fret-based biosensors for protein kinases: illuminating the kinome

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  • FRET-based biosensors for protein kinases:illuminating the kinomeJin Zhang*a and Michael D. Allenb

    DOI: 10.1039/b706628g

    Protein kinases are crucial components of intracellular signaling pathways whichtransmit signals by phosphorylation of downstream targets, altering theirfunction. Efficient signal transduction requires precise kinase regulation withinspecific biological contexts, making tools that allow study of their dynamics in situcritical for understanding kinase function. Highlighted in this article is the designof genetically-encodable, FRET-based kinase biosensors with examples of theirimplementation to study kinase regulation in live biological contexts with highspatial and temporal resolution.

    1. Introduction

    Cellular function requires accurate trans-

    lation of extracellular cues into func-

    tional responses via intracellular

    signaling cascades, many of which are

    critically regulated by protein kinases.

    Protein kinases enzymatically transfer

    the c-phosphate of ATP to recipient

    amino acid side chains on protein targets

    to yield phosphoproteins with altered

    activities, interactions, localizations, or

    stability, thereby propagating the cellular

    signal. Dysregulation of protein kinases

    is involved in a variety of pathophysio-

    logic states, including cancer, inflamma-

    tory and autoimmune disorders, and

    cardiac diseases. As a result, protein

    kinases have become one of the major

    therapeutic targets over the past

    10 years.1,2

    Many members in the kinome,3 which

    includes 518 putative protein kinases in

    humans, 540 in mice, and 122 in yeast,

    have a plethora of downstream targets

    with diverse functional roles. In order to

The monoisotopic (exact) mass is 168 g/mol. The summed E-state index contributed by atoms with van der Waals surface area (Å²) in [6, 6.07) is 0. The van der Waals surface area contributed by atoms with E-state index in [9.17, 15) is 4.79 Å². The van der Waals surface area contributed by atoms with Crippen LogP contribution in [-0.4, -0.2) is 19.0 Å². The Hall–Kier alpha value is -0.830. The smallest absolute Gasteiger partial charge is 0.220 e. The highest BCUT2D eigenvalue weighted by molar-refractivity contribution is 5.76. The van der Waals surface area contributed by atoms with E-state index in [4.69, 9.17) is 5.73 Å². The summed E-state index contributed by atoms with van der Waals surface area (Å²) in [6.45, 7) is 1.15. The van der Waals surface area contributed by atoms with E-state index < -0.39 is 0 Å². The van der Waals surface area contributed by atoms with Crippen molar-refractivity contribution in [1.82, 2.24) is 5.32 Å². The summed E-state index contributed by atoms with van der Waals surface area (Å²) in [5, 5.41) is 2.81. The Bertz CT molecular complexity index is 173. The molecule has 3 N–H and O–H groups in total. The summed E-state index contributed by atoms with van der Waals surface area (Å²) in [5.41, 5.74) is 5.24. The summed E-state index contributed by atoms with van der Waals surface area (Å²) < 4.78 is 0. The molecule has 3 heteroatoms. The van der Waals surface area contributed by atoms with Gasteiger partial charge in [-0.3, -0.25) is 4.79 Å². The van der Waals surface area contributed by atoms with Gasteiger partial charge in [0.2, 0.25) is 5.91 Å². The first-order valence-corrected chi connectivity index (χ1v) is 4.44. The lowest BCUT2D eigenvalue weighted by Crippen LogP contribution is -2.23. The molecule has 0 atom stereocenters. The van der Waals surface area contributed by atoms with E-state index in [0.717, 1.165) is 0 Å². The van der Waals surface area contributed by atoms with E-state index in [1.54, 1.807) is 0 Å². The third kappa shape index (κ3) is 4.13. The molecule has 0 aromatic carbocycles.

generate appropriate cell responses, pre-

    cise spatial and temporal control of

    kinase activity must be achieved within

    a biological context. Understanding of

    the precise regulation of protein kinases

    holds the key to understanding the logic

    and language of signal transduction and

    developing effective therapeutic appro-

    aches targeting this class of enzymes.

    However, investigation into regulation

    of kinases presents a challenge to tradi-

    tional methods. For in vitro kinase

    assays, cells are lysed, and the phosphor-

    ylation of an exogenous substrate is

    monitored over time by radioactivity or

    phosphorylation-specific antibodies. The

    phosphorylation-specific antibodies can

    also be utilized to assess the degree of

    phosphorylation of an endogenous pro-

    tein target within cell lysates by Western

    blot or in fixed cells with immunohisto-

    chemistry. All these assays can detect

    kinase activity, but some biological

    context is lost during cell fixation or

    lysis. Fortunately, the challenge of mon-

    itoring the dynamic changes in kinase

    activities in living systems has begun to

    yield to newly developed techniques46

    aDepartment of Pharmacology and MolecularSciences, and The Solomon H. SnyderDepartment of Neuroscience and Department ofOncology, The Johns Hopkins UniversitySchool of Medicine, 725 N. Wolfe Street,Hunterian #307, Baltimore, MD, 21205, USA.E-mail: jzhang32@jhmi.edu;Fax: +1 410 955-3023; Tel: +1 410 502-0173bDepartment of Pharmacology and MolecularSciences, The Johns Hopkins University Schoolof Medicine, Baltimore, MD, 21205, USA

    Dr Zhang received her BSdegree in chemistry fromTsinghua University, and herPhD in chemistry from theUniversity of Chicago. Afterfinishing her postdoctoraltraining with Roger Tsien andSusan Taylor at the Universityof California, San Diego, shejoined the Department ofPharmacology and MolecularSciences at the Johns HopkinsUniversity School of Medicine.She is currently an assistantprofessor of Pharmacology,Neuroscience and Oncology.

    Current research in her lab focuses on investigation ofspatiotemporal regulation or dysregulation of protein kinases

    and second messengers in cellmigration, energy metabolismand cancer development.

    Michael D. Allen received hisBachelors of Arts degrees inbiology and chemistry fromTransylvania University inLexington, Kentucky. He is cur-rently working towards his PhDin the Department of Phar-macology at the Johns HopkinsSchool of Medicine with Dr JinZhang. Current and futureresearch interests include devel-opment of novel activity probes

    of signaling molecules for live cell imaging, in vivo imaging, and highthroughput screening.